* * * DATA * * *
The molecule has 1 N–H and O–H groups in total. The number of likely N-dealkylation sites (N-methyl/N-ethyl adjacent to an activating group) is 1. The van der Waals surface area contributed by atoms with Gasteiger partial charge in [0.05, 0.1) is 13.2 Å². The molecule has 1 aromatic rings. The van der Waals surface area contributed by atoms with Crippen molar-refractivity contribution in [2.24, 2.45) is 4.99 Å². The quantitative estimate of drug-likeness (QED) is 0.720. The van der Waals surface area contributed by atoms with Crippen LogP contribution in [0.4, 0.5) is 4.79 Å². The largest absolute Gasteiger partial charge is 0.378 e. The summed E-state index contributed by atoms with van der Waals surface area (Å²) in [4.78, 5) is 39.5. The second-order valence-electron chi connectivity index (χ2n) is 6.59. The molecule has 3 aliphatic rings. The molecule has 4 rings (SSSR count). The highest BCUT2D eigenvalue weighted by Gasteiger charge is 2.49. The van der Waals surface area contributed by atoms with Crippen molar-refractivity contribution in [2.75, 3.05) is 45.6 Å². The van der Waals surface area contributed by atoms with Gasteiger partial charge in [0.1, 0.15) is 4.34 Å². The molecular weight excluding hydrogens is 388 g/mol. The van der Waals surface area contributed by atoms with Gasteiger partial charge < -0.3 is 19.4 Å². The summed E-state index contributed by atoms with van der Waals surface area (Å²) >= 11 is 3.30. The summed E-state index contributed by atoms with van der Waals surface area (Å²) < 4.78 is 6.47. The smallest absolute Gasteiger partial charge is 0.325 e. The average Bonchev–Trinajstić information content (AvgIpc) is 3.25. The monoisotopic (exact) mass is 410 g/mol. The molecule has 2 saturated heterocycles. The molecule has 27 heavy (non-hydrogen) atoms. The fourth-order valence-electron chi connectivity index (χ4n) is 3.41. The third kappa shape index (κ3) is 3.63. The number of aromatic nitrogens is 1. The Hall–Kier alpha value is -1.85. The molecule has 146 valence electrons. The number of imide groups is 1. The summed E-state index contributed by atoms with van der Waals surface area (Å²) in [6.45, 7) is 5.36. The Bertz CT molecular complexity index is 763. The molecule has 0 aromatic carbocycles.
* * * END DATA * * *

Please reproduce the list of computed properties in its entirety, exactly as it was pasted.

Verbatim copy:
The molecule has 1 N–H and O–H groups in total. The number of likely N-dealkylation sites (N-methyl/N-ethyl adjacent to an activating group) is 1. The van der Waals surface area contributed by atoms with Gasteiger partial charge in [0.05, 0.1) is 13.2 Å². The molecule has 1 aromatic rings. The van der Waals surface area contributed by atoms with Crippen molar-refractivity contribution in [2.24, 2.45) is 4.99 Å². The quantitative estimate of drug-likeness (QED) is 0.720. The van der Waals surface area contributed by atoms with Crippen LogP contribution in [0.4, 0.5) is 4.79 Å². The largest absolute Gasteiger partial charge is 0.378 e. The summed E-state index contributed by atoms with van der Waals surface area (Å²) in [4.78, 5) is 39.5. The second-order valence-electron chi connectivity index (χ2n) is 6.59. The molecule has 3 aliphatic rings. The molecule has 4 rings (SSSR count). The highest BCUT2D eigenvalue weighted by Gasteiger charge is 2.49. The van der Waals surface area contributed by atoms with Crippen molar-refractivity contribution in [2.75, 3.05) is 45.6 Å². The van der Waals surface area contributed by atoms with Gasteiger partial charge in [0.1, 0.15) is 4.34 Å². The molecular weight excluding hydrogens is 388 g/mol. The van der Waals surface area contributed by atoms with Gasteiger partial charge < -0.3 is 19.4 Å². The summed E-state index contributed by atoms with van der Waals surface area (Å²) >= 11 is 3.30. The summed E-state index contributed by atoms with van der Waals surface area (Å²) < 4.78 is 6.47. The smallest absolute Gasteiger partial charge is 0.325 e. The average Bonchev–Trinajstić information content (AvgIpc) is 3.25. The monoisotopic (exact) mass is 410 g/mol. The molecule has 2 saturated heterocycles. The molecule has 27 heavy (non-hydrogen) atoms. The fourth-order valence-electron chi connectivity index (χ4n) is 3.41. The third kappa shape index (κ3) is 3.63. The number of aromatic nitrogens is 1. The Hall–Kier alpha value is -1.85. The molecule has 146 valence electrons. The number of imide groups is 1. The summed E-state index contributed by atoms with van der Waals surface area (Å²) in [6.45, 7) is 5.36. The Bertz CT molecular complexity index is 763. The molecule has 0 aromatic carbocycles.